Pets in Literature

Cat in the Hat

Animals have always had a central part in storytelling. Ancient storytellers who drew their stories on cave walls told stories about animals. Aesop’s Fables were composed around the 6th century BC and use animals as examples for human behavior. The ancient Egyptians and Greeks told stories about mythological animals and the Bible is full of animal symbolism. Native Indian cultures use animal stories to explain the mysteries of life and the universe. In the 17th and 18th centuries animal stories were used to criticize human behavior. Jonathan Swift is famous for this technique. As Darwin’s theory of evolution took hold and people began to understand the connection between animals and humans, literature focused on animal rights and the dangers modern technology pose to the animal kingdom.

Often, authors give animals the gift of speech in their stories. Sometimes this is done to entertain children who relate well to stories about animals. Animals in literature usually combine the basic characteristics of the animal with human behavior. This technique allows for satire, metaphor and just plain fun. Sometimes the animals interact with each other in human ways and sometimes they also interact with humans. Some animal stories feature animals who dress like humans or live in human houses. Other stories feature animals who act like animals in every way except for having the power of speech.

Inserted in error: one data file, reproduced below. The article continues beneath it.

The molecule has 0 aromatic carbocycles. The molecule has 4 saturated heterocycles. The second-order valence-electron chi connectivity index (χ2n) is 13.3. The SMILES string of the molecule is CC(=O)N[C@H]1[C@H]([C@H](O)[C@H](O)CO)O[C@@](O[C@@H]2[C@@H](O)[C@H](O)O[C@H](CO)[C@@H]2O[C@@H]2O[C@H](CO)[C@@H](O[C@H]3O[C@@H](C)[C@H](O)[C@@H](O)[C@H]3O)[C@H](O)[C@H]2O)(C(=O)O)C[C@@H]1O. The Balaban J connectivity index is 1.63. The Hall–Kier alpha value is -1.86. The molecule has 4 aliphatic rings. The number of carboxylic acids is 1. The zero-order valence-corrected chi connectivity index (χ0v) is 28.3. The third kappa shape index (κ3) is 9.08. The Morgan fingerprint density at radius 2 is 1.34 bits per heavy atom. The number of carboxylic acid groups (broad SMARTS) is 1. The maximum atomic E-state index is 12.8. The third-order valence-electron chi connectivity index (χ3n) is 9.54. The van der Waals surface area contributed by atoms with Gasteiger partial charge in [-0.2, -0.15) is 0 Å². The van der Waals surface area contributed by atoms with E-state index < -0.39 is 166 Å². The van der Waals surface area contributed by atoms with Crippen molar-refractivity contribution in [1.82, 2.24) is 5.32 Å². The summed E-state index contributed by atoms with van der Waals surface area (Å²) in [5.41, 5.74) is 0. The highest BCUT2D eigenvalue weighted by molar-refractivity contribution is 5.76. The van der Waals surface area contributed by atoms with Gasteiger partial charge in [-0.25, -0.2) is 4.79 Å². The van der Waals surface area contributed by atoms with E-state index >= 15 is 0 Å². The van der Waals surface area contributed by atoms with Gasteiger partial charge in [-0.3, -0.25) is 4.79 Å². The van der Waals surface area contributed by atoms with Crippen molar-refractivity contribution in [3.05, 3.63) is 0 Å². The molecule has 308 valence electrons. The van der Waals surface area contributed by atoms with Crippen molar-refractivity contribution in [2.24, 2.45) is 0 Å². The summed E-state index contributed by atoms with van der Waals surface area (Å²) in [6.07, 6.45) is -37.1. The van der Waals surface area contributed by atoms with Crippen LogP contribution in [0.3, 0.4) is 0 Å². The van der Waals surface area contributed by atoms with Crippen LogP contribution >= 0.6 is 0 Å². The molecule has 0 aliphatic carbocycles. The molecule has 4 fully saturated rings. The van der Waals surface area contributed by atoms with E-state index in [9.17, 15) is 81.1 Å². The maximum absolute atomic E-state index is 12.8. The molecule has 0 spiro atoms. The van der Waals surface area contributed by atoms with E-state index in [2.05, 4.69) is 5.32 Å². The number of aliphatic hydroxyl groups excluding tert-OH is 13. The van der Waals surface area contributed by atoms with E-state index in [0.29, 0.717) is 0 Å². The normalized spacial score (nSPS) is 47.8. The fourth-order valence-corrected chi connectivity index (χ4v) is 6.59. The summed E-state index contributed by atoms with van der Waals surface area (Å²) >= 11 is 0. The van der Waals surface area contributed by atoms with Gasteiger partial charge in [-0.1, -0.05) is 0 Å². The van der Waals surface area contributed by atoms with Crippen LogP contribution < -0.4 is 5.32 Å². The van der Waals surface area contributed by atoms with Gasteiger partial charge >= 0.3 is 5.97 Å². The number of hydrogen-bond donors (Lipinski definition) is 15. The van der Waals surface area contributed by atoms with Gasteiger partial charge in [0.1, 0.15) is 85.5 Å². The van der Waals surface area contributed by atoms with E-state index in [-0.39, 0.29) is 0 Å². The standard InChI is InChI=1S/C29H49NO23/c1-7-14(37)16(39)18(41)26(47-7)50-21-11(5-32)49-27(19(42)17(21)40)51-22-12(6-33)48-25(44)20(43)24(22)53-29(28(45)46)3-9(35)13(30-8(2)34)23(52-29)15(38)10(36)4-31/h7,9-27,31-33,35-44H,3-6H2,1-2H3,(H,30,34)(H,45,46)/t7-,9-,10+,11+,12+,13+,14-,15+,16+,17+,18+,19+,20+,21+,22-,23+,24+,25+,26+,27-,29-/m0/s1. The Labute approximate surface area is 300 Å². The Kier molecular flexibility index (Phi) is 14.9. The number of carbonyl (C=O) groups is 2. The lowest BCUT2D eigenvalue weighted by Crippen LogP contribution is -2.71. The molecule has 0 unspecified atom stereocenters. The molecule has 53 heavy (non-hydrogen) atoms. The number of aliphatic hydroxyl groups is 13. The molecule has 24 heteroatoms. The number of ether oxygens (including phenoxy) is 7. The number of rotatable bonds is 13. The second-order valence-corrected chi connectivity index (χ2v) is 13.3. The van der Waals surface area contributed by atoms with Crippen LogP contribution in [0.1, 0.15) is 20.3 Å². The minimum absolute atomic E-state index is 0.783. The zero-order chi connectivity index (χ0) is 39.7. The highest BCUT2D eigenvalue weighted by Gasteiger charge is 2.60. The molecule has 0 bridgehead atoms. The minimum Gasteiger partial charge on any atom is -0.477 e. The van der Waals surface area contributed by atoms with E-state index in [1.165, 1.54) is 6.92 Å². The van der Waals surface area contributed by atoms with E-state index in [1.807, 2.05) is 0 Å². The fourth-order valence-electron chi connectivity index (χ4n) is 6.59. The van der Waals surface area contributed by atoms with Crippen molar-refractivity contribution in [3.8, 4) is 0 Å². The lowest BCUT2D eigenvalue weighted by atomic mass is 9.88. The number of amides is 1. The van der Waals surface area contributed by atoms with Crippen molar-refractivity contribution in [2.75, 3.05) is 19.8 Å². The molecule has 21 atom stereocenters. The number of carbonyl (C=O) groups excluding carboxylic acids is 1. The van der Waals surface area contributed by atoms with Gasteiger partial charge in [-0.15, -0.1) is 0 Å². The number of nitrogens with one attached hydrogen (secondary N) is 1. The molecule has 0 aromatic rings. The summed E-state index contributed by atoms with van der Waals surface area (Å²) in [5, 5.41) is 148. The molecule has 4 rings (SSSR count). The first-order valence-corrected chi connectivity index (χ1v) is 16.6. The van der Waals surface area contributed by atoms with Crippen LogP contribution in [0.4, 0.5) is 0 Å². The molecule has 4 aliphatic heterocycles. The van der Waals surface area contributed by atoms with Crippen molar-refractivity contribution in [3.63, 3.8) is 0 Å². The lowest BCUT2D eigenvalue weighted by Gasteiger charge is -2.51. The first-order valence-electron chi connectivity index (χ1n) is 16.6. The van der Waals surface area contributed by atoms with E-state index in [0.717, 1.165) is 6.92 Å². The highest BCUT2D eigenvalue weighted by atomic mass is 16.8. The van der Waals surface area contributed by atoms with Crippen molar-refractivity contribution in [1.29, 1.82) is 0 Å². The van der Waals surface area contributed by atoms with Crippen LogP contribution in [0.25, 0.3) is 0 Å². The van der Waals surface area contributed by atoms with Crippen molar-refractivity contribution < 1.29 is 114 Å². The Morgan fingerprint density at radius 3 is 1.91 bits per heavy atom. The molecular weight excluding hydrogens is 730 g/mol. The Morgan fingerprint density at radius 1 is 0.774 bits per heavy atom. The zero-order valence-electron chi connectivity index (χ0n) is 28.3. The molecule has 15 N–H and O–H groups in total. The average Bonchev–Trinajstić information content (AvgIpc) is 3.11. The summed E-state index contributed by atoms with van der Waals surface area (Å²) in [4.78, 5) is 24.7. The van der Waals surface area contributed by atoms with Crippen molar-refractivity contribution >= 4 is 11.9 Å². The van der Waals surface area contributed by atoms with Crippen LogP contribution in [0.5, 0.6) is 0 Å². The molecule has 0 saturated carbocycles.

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Some famous fictional cats

  • The pussycat who went to London to see the queen, in the nursery rhyme.
  • The fiddle-playing cat in the nursery rhyme where the cow jumped over the moon.
  • The three little kittens who lost their mittens in the nursery rhyme.
  • Beth March’s kittens in Louisa May Alcott’s Little Women.
  • Dr. Seuss’ The Cat in the Hat.
  • Kitty, the Ingalls family mouser in Laura Ingalls Wilder’s Little House books.
  • Ginger, the orange tom cat from C.S. Lewis’s “Narnia” Books.
  • Mrs Figg’s cats in Harry Potter.
  • Fat Louie, Mia’s cat in The Princess Diaries series.

Some famous fictional dogs

  • Jack, from Little House on the Prairie series by Laura Ingalls Wilder.
  • Toto, in The Wonderful Wizard of Oz by L. Frank Baum.
  • Timmy, in the Famous Five series of books by Enid Blyton.
  • The main character in Jack London’s book White Fang is a dog by that name.
  • Yellow Dog Dingo, dog in Rudyard Kipling’s Just So Stories.
  • Fang, Hagrid’s dog in the Harry Potter books.

Some famous fictional rabbits

  • Peter Cottontail in the stories of Thornton Burgess.
  • Peter Rabbit and friends in the books of Beatrix Potter.
  • Uncle Wiggily, in the stories of Howard R. Garis.
  • The White Rabbit and the March Hare in Lewis Carroll’s Alice’s Adventures in Wonderland.
  • Rabbit, in A. A. Milne’s Winnie the Pooh stories.

Some famous fictional birds

  • Four and twenty blackbirds baked in a pie in the nursery rhyme.
  • Nightingale in The Emperor and the Nightingale, by Hans Christian Andersen.
  • Robin in The Secret Garden, novel by Frances Hodgson Burnett.
  • The swan in The Ugly Duckling fairy tale by Hans Christian Andersen.

Some famous fictional pigs

  • The Three Little Pigs from the fairy tale.
  • Wilbur in Charlotte’s Web by E. B. White.
  • Napoleon, Old Major, Snowball and Squealer in Animal Farm by George Orwell.
  • Piglet in A. A. Milne’s Winnie-the-Pooh stories.
  • Lester, in the Mrs. Piggle-Wiggle series by Betty MacDonald.

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